- Autores: Tiago Jesus, Michel Landry
- Ano de Publicação: 2021
- Journal: The Lancet, 397(10275), pp 665-666
- Link: https://doi.org/10.1016/S0140-6736(21)00207-5
Apropos «Global estimates of the need for rehabilitation based on the Global Burden of Disease study 2019: a systematic analysis for the Global Burden of Disease Study 2019»
We read with great enthusiasm Alarcos Cieza and colleagues’1 analysis of data from the Global Burden of Diseases, Injuries, and Risk Factors Study (GBD) 2019 to estimate that 2·41 billion people (95% uncertainty interval 2·34–2·50 billion) worldwide would benefit from rehabilitation services. This comprehensive work quantifies an increasing burden of non-fatal health losses potentially addressed by rehabilitation services. Cieza and colleagues’ work complements findings from our series of secondary analyses of GBD 2017,2, 3, 4 in which we focused on an extensive set of health conditions that could benefit from physical rehabilitation (excluding mental health and sensory impairments). In years of life lived with disability (YLDs), we found a 66% global increase from 1990 to 2017 specifically in physical rehabilitation needs,3 whereas Cieza and colleagues1 found a 69% global increase from 1990 to 2019 for key rehabilitation-sensitive conditions.
Similar to Cieza and colleagues’ results, we found that musculoskeletal conditions largely contributed (ie, by 53%) to physical rehabilitation needs worldwide.4 These results underscore the high and increasing global need for rehabilitation services, and the substantial contribution of musculoskeletal conditions to these needs.
Cieza and colleagues1 also found that global YLDs from rehabilitation-sensitive neurological, cardiovascular, and neoplasm conditions more than doubled between 1990 and 2019 (104%, 106%, and 129% increases, respectively). In turn, we observed substantial increases from 1990 to 2017 for neurological, cardiovascular, and neoplasm conditions in YLD rates (ie, YLDs per 100 000 people; 31%, 23%, and 62% increases, respectively).4 Among the five largest emergent economies, rehabilitation needs from neurological conditions grew especially in China (ie, by 113% per capita).2 Physical rehabilitation needs per capita grew by 17% worldwide.3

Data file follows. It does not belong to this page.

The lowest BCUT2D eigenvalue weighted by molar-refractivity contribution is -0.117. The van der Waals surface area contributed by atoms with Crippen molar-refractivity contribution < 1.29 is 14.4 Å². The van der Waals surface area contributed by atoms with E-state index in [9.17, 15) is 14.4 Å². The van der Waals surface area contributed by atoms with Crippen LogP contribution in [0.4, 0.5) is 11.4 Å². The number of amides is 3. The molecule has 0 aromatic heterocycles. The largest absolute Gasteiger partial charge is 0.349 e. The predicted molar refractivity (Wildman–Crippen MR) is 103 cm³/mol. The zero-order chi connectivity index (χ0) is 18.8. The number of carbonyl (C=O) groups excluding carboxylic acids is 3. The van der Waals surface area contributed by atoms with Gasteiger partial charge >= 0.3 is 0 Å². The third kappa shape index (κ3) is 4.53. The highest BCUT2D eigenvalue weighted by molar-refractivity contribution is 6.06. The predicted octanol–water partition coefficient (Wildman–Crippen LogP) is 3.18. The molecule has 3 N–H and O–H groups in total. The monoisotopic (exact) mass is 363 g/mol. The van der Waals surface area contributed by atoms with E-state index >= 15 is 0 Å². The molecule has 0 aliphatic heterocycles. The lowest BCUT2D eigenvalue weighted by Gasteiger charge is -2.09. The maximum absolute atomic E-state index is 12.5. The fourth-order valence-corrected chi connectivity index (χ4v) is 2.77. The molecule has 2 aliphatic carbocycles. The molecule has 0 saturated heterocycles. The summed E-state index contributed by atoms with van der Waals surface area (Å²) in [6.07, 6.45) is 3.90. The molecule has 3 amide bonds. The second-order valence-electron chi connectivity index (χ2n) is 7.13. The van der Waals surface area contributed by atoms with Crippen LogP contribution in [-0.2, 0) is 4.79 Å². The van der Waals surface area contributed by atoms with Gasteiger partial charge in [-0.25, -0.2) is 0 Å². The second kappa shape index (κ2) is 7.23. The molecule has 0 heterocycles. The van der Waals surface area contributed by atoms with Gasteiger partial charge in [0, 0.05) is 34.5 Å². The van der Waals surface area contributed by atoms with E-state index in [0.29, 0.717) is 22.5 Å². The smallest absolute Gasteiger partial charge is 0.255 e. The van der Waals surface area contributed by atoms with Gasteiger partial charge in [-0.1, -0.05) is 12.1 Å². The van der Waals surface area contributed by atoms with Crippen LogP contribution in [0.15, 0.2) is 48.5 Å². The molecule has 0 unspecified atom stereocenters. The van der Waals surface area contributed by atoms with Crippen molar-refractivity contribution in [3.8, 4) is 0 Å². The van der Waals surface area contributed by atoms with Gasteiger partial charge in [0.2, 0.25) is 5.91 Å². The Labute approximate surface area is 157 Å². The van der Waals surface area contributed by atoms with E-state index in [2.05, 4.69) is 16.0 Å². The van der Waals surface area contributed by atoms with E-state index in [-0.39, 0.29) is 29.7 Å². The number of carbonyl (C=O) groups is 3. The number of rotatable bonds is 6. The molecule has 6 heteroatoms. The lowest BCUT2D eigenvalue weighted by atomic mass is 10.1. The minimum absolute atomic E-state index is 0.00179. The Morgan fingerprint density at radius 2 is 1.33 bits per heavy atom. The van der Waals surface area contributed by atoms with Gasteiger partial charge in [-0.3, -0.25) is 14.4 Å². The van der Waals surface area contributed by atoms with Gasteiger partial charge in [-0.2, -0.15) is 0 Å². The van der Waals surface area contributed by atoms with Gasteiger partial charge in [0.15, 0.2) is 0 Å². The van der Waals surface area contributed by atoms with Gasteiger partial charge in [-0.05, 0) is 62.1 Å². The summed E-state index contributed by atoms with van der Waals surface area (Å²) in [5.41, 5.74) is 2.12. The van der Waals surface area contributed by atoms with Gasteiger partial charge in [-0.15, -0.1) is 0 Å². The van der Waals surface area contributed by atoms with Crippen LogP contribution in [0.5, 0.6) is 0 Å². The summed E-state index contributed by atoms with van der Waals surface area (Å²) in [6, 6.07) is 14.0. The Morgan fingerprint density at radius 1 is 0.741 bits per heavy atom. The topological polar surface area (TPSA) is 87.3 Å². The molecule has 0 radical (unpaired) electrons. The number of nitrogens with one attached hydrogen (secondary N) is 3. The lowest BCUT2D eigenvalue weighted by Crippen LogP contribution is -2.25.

Analogous with the Article by Cieza and colleagues,1 we found that age-standardised values either did not change or modestly changed with time,2, 3, 4 meaning that population growth and ageing are key determinants of rising rehabilitation needs. As the global population ages, this trend will probably endure, adding further rehabilitation needs. Furthermore, in an ecological study across 35 high-income countries, using data on the physical and occupational therapy workforce supply and needs-based data from GBD 2017, we found no relationship among supply and need variables when adjusted for sociodemographic covariates.5 Indeed, important supply–need disparities were found even within high-income countries,5 and across low-income and middle-income countries where rehabilitation resources are scarce.
Overall, Cieza and colleagues1 provide an up-to-date and detailed estimation of global rehabilitation needs; we hope that the growing body of data and knowledge on unmet rehabilitation needs can mainstream rehabilitation as a key element of health system strengthening worldwide.
rehabilitation needs; rehabilitation services; neurological conditions; cardiovascular conditions; neoplasm conditions; musculoskeletal conditions.